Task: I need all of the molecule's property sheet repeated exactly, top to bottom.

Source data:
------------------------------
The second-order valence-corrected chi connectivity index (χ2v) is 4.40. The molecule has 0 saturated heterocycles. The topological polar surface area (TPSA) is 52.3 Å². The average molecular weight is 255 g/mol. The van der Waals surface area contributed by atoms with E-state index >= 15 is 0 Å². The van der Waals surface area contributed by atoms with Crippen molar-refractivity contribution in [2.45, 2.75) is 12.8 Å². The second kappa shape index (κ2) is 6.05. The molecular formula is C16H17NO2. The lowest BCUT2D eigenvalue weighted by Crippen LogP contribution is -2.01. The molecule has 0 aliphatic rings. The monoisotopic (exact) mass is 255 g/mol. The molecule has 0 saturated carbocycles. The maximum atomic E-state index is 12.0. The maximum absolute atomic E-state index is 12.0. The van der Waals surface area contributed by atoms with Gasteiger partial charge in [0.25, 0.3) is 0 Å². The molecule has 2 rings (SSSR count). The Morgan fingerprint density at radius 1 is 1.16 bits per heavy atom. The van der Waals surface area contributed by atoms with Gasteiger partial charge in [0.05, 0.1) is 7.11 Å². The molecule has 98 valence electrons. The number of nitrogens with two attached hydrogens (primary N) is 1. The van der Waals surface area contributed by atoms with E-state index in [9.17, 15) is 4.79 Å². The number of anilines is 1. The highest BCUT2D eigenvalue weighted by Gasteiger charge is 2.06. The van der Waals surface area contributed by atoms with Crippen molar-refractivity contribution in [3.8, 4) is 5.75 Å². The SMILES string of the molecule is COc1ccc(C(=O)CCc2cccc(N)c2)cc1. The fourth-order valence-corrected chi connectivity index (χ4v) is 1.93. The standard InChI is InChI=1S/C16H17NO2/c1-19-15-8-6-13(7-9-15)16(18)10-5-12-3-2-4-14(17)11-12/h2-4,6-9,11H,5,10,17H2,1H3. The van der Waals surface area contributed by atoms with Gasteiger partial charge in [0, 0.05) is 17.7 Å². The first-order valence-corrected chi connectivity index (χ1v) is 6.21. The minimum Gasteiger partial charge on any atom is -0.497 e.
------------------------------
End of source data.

The second-order valence-corrected chi connectivity index (χ2v) is 4.40. The molecule has 0 saturated heterocycles. The topological polar surface area (TPSA) is 52.3 Å². The average molecular weight is 255 g/mol. The van der Waals surface area contributed by atoms with E-state index >= 15 is 0 Å². The van der Waals surface area contributed by atoms with Crippen molar-refractivity contribution in [2.45, 2.75) is 12.8 Å². The second kappa shape index (κ2) is 6.05. The molecular formula is C16H17NO2. The lowest BCUT2D eigenvalue weighted by Crippen LogP contribution is -2.01. The molecule has 0 aliphatic rings. The monoisotopic (exact) mass is 255 g/mol. The molecule has 0 saturated carbocycles. The maximum atomic E-state index is 12.0. The maximum absolute atomic E-state index is 12.0. The van der Waals surface area contributed by atoms with Gasteiger partial charge in [0.25, 0.3) is 0 Å². The molecule has 2 rings (SSSR count). The Morgan fingerprint density at radius 1 is 1.16 bits per heavy atom. The van der Waals surface area contributed by atoms with Gasteiger partial charge in [0.05, 0.1) is 7.11 Å². The molecule has 98 valence electrons. The number of nitrogens with two attached hydrogens (primary N) is 1. The van der Waals surface area contributed by atoms with E-state index in [9.17, 15) is 4.79 Å². The number of anilines is 1. The highest BCUT2D eigenvalue weighted by Gasteiger charge is 2.06. The van der Waals surface area contributed by atoms with Crippen molar-refractivity contribution in [3.8, 4) is 5.75 Å². The SMILES string of the molecule is COc1ccc(C(=O)CCc2cccc(N)c2)cc1. The fourth-order valence-corrected chi connectivity index (χ4v) is 1.93. The standard InChI is InChI=1S/C16H17NO2/c1-19-15-8-6-13(7-9-15)16(18)10-5-12-3-2-4-14(17)11-12/h2-4,6-9,11H,5,10,17H2,1H3. The van der Waals surface area contributed by atoms with Gasteiger partial charge in [0, 0.05) is 17.7 Å². The first-order valence-corrected chi connectivity index (χ1v) is 6.21. The minimum Gasteiger partial charge on any atom is -0.497 e.